Case Hardening of Hardox 450 Steel for Increased Ballistic Strength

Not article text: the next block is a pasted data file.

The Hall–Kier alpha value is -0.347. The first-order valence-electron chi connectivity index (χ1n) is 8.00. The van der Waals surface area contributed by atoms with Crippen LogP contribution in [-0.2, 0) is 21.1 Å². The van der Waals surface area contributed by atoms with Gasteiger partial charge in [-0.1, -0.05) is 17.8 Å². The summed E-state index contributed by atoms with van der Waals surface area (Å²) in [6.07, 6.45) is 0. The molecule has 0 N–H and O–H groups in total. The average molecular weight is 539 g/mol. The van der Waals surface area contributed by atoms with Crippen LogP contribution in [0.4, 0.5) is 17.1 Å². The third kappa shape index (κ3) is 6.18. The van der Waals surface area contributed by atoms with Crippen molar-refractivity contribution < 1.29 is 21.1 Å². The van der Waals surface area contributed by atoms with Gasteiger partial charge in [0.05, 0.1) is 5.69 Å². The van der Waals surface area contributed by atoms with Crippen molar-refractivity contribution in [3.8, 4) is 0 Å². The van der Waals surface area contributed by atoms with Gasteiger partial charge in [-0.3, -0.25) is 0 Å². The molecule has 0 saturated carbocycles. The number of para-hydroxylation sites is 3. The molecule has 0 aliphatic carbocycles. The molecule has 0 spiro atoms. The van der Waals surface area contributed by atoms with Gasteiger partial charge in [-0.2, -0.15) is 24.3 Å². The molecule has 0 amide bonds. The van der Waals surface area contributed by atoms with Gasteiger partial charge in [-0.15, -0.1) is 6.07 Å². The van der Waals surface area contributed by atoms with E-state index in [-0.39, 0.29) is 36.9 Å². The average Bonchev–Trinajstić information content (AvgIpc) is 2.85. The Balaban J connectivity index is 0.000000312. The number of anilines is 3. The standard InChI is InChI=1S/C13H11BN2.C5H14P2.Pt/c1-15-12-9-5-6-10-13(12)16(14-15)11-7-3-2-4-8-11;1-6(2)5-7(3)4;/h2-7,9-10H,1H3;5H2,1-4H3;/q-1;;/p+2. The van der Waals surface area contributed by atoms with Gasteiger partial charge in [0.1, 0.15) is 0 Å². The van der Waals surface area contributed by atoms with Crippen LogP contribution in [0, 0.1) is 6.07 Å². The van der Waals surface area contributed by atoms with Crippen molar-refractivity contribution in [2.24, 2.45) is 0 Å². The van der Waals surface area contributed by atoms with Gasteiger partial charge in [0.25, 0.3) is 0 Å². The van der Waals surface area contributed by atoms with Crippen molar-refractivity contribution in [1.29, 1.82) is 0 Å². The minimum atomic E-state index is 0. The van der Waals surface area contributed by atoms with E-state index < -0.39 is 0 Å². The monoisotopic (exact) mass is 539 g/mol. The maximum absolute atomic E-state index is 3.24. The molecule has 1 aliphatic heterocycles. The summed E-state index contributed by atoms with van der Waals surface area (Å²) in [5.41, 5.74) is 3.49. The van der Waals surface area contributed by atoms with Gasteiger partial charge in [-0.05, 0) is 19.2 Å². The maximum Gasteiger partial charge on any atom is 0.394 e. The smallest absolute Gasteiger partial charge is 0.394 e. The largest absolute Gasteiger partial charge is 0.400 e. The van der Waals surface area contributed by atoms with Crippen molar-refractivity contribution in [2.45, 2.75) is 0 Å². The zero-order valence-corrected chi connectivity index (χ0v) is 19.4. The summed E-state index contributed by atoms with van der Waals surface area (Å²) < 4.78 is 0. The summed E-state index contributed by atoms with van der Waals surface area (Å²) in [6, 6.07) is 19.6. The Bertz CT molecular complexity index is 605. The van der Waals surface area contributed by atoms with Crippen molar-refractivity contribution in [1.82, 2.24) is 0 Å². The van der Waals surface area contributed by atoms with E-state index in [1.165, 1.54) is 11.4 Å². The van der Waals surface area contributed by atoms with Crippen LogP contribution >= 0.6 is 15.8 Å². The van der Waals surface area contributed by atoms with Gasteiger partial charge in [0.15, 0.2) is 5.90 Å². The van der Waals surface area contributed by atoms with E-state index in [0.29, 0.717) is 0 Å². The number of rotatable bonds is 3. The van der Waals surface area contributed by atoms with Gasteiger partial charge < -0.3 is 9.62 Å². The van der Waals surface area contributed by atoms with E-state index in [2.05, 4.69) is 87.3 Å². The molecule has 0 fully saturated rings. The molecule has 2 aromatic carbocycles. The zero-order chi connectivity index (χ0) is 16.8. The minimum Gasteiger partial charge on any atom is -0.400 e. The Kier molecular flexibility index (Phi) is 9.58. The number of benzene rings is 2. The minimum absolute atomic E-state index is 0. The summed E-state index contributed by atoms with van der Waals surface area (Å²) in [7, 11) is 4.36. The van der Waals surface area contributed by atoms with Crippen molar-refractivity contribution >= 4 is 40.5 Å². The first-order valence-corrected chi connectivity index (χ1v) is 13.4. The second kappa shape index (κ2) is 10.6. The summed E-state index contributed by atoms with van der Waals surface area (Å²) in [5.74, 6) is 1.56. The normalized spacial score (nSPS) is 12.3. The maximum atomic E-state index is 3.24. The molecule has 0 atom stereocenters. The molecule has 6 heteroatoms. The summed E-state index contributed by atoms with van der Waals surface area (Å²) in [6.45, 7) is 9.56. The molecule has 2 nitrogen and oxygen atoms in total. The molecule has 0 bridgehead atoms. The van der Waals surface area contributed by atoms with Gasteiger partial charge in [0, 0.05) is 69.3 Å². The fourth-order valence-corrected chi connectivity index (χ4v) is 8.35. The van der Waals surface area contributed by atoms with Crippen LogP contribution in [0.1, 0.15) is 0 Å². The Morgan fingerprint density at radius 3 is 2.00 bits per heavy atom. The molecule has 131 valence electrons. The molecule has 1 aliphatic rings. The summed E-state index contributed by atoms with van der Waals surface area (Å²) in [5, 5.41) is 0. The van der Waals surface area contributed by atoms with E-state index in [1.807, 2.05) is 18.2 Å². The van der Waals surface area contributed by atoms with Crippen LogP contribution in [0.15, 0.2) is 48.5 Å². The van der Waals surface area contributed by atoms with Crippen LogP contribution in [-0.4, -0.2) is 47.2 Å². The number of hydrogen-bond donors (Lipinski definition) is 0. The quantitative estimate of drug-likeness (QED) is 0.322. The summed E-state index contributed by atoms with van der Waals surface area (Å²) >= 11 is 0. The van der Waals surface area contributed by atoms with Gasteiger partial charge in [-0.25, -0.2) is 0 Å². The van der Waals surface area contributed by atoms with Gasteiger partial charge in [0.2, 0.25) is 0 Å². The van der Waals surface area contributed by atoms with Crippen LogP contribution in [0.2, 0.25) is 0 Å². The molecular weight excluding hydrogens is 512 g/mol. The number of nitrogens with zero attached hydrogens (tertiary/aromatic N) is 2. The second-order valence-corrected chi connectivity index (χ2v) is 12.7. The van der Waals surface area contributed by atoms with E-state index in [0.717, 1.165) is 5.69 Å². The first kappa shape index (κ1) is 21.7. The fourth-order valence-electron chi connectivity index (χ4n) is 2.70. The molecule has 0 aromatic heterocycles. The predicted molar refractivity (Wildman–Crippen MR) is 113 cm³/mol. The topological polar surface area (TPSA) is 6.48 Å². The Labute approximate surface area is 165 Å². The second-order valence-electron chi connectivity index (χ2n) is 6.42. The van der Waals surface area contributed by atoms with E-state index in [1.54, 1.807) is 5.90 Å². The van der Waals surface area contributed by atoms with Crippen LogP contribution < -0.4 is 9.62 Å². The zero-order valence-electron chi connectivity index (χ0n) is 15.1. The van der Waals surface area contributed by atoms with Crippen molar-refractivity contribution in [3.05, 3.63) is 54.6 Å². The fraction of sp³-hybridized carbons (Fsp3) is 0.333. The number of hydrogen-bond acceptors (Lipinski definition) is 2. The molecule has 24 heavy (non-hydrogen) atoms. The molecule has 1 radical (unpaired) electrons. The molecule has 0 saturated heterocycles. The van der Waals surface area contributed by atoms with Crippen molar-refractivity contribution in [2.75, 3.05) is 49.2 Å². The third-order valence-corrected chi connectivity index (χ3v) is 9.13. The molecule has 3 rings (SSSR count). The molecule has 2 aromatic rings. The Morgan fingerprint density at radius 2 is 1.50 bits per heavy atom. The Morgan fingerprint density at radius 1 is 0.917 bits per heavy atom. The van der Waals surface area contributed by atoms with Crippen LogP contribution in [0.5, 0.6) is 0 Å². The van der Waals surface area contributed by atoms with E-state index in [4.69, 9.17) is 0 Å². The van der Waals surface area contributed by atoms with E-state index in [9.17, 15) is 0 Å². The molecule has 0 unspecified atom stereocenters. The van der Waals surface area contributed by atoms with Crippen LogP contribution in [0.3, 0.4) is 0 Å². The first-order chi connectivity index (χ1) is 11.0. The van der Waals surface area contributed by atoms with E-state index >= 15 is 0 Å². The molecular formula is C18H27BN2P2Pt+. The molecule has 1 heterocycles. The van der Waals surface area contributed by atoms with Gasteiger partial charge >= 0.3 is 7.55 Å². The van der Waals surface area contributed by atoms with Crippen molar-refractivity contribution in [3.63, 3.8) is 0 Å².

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AbstractSteel alloys are the material that is most used in protective constructions today. The reason is the overall good properties of steels, with its high strength and hardness, high ductility, high formability and relatively low cost compared to other materials. Even though armour steels are affordable, work is done to limit expenses from production or come up with new and less expensive alloys.Case hardening is a technique for production of steel with a very hard and durable surface while still maintaining a tough and ductile core. Case hardened products have hard, durable and fatigue resistant surfaces and tough and durable cores. Case hardening is typically applied to machine parts that are exposed to heavy wear and high loads such as gears, bearings, screws and nuts, shafts, etc In 2010, Lou et al. managed to significantly increase the penetration resistance of a low-cost steel (NVE36) by case hardening. Encouraged by this, Hans Magne Thorseth wrote his master s thesis Optimalisering av stål i beskyttelseskonstruksjoner in 2010. His attempt to improve the ballistic strength of Hardox 450 steel by case hardening did not have the desired results. The ballistic limit velocity was reduced from approximately 800 m/s for the original Hardox 450 to approximately 770 m/s for the case hardened steel. The probable reasons for the reduction of the ballistic limit velocity was a too low carbon content increase from the carburizing and thus a too low hardness increase, in addition to deterioration of the metal core properties from the heat treatment. The objective of this master s thesis was to improve the case hardening process used by Hans Magne Thorseth in his master s thesis.The improvement work was divided into two parts, a preliminary project work and this master thesis. The project was carried out in the autumn of 2010, and the aim was to find the optimum case hardening process to produce steel with improved ballistic properties. This involved testing of different carburizing potentials to increase the surface carbon content of the metal and to find carburizing heat treatments that would retain the core properties of the carburized steel. Based on the results from the preliminary project it seemed possible to produce case hardened steel with surface hardness over 1000 HV, but a slight reduction of core hardness was difficult to avoid.The present master s thesis was written during the spring of 2011. The key results from the preliminary project work were used to determine a range of case hardening courses. A total of 11 case hardening courses were tested, of which six courses employed carbon potential of 0.9% and five courses employed a carbon potential of 1.1%. Different hardening courses were tested, including direct hardening, a modified single hardening process and traditional and modified versions of double and triple hardening. Before the case hardening the plates were sandblasted to remove a corrosion-resistant primer that was applied to the plates. The primer was believed to limit the diffusion of carbon into the steel. In the preliminary project the primer was ground away and grinding was the preferred solution in this work as well, however, due to capacity issues sandblasting was employed.The ballistic limit velocity of the case hardened and the original Hardox 450 target plates were calculated from results obtained by ballistic experiments. The ballistic limit velocities of the case hardened samples, with approximately 787 m/s as the highest, were lower than that of the original Hardox 450, being approximately 800 m/s. Surface hardness measurements of the steel revealed a poor effect from the carburization, the hardest surface was measured at 735 HV. This could be explained by a probable surface decarburization of the original Hardox 450, which was discovered by microstructure examinations and hardness measurements. In contrary to in the preliminary project where this layer was ground away, the sandblasting did not remove the decarburized layer. Due to this, the case hardening did not have the desired effect on the steel surface, resulting in a too low surface hardness. The core hardness proved difficult to retain, the highest core hardness value obtained was below 460 HV, compared to the original Hardox 450 with core hardness of 475 HV. This could be another reason for the lower ballistic limit velocity of the carburized steel plates. However, the original Hardox 450 did not have the highest cross-sectional hardness integral value, so the ballistic properties probably also depend to some degree on ductility. A main reason for the superior ballistic limit velocity of the original Hardox 450 was therefore believed to be related to cracking of the rear side of the case hardened target plates during projectile penetration. The cracking seemed to be a result of the harder, and thus more brittle, outer surface layer.